A different tale of the tape Boxing: Accustomed to being in the ring, South Baltimore's Jodi Wingfield still relishes his job taping boxers' hands in Atlanta.

Atlanta Olympics

July 31, 1996|By Rafael Alvarez | Rafael Alvarez,SUN STAFF

Going to the 1996 Olympics is the latest in a fistful of thrills for South Baltimore's Jodi Wingfield, a tough guy with a sense of humor who hit hard enough to make the Maryland Boxing Hall of Fame.

"This is in the top three or four in my life, up there with winning the Golden Gloves in 1977," Wingfield, 43, said by telephone from Atlanta. "Some things have happened to me that are nice, but this is a big one, baby."

Wingfield, a bridge inspector for the city of Baltimore, is not at the Olympics to compete. His light middleweight career ended more than a decade ago with an amateur record of 68-16 (37 KOs).

Wingfield's Olympic role is a small one: He's one of the guys who tapes the hands of fighters from 110 countries and keeps a close eye on them before the bouts, making sure they don't eat or drink anything after they've been tested for drugs, seeing to it that they get the right equipment and follow workout regulations.

But it's the Olympics nonetheless, and Atlanta is a long way from Warren Avenue in Locust Point, where the teen-age Wingfield was hanging out one cold afternoon with nothing better to do.

"This friend of mine said there was a gym in Glen Burnie where people were boxing," Wingfield said. "We went to a junior high and watched these guys. We thought we could do as well or better. And it only cost $3 a year for a boxing license."

Wingfield never parlayed that $3 into big title bout purses; in fact, he never even turned pro. But boxing changed the life of a guy who liked to play flag football wearing a World War I aviator's cap and has been known to show up in a tuxedo to shoot pool. Boxing gave Wingfield an identity.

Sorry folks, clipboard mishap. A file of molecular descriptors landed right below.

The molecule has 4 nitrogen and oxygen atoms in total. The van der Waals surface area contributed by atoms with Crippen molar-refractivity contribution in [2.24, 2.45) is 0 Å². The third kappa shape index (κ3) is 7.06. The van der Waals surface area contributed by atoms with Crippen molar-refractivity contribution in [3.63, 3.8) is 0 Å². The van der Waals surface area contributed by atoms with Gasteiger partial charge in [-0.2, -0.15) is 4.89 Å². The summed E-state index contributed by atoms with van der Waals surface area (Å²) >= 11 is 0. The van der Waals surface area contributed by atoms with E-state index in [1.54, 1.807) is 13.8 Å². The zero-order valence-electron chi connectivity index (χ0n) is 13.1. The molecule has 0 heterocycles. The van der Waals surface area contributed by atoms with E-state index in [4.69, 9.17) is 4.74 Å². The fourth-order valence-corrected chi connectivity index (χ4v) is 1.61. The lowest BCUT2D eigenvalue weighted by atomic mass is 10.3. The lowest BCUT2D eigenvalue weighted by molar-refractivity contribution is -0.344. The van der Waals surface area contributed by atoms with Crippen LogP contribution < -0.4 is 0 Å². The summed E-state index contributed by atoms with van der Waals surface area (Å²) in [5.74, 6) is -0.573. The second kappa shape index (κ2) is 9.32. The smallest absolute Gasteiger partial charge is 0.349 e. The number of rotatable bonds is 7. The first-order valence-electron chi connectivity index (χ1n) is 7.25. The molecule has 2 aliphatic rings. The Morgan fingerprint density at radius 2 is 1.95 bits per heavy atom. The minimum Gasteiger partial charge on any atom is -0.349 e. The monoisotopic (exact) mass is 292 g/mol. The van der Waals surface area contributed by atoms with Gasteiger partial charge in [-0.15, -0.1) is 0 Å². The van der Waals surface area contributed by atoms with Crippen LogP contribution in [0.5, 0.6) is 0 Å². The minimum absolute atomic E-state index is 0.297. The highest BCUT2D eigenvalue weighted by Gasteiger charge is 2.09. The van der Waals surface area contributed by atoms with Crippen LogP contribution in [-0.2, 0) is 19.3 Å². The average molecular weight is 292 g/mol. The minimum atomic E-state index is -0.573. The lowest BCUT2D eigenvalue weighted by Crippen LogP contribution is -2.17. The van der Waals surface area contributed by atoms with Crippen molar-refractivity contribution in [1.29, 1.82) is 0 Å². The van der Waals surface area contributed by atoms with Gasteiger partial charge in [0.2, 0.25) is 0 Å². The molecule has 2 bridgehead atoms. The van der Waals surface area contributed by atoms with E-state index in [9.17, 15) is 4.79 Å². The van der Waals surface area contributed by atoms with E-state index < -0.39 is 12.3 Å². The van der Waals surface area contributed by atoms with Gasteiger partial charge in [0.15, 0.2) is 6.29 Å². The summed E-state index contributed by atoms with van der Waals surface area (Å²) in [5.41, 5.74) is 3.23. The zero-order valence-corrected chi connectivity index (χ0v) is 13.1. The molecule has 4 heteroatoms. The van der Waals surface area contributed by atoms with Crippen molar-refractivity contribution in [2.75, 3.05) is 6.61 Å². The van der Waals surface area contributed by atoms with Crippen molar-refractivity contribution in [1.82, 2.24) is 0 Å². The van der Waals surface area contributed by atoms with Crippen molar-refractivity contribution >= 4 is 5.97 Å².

In 1977, at 23, he was the eighth-ranked amateur light middleweight in the country while fighting out of Benny Trotta's gym on East Baltimore Street.

"When you see your name in the paper for a good reason, you like to see it more. They called me the 'Face of Stone' because guys would break their hands when they hit me," said Wingfield. "Somewhere along the line, you get the fight virus, you wanna hear the ring of the bell, the boos and the yeas. You want to hear them whisper about you."

It was Wingfield's willingness to give something back to the sport -- working as a referee and judge around the state -- that got him to the Olympics.

"My background as a fighter had a lot to do with it," said Wingfield, who has been volunteering to referee bouts at the Naval Academy.

Wingfield doesn't seem to mind that his limited role is outside the ring. "He's a kid in a candy store," said his wife Patricia.

He'll get to play in that store through Sunday, and it makes him feel good when the other fighters recognize him as he escorts them to and from the ring.

"When the Russians met me for the first time they looked at me and knew I was a fighter, they gave me more respect," said Wingfield. "If you know the game, you can tell by looking. I've had broken noses, a broken hand, broken cheek bones -- eight stitches here, nine stiches there."

He said: "The pleasure is worth the chance we take."

Pub Date: 7/31/96

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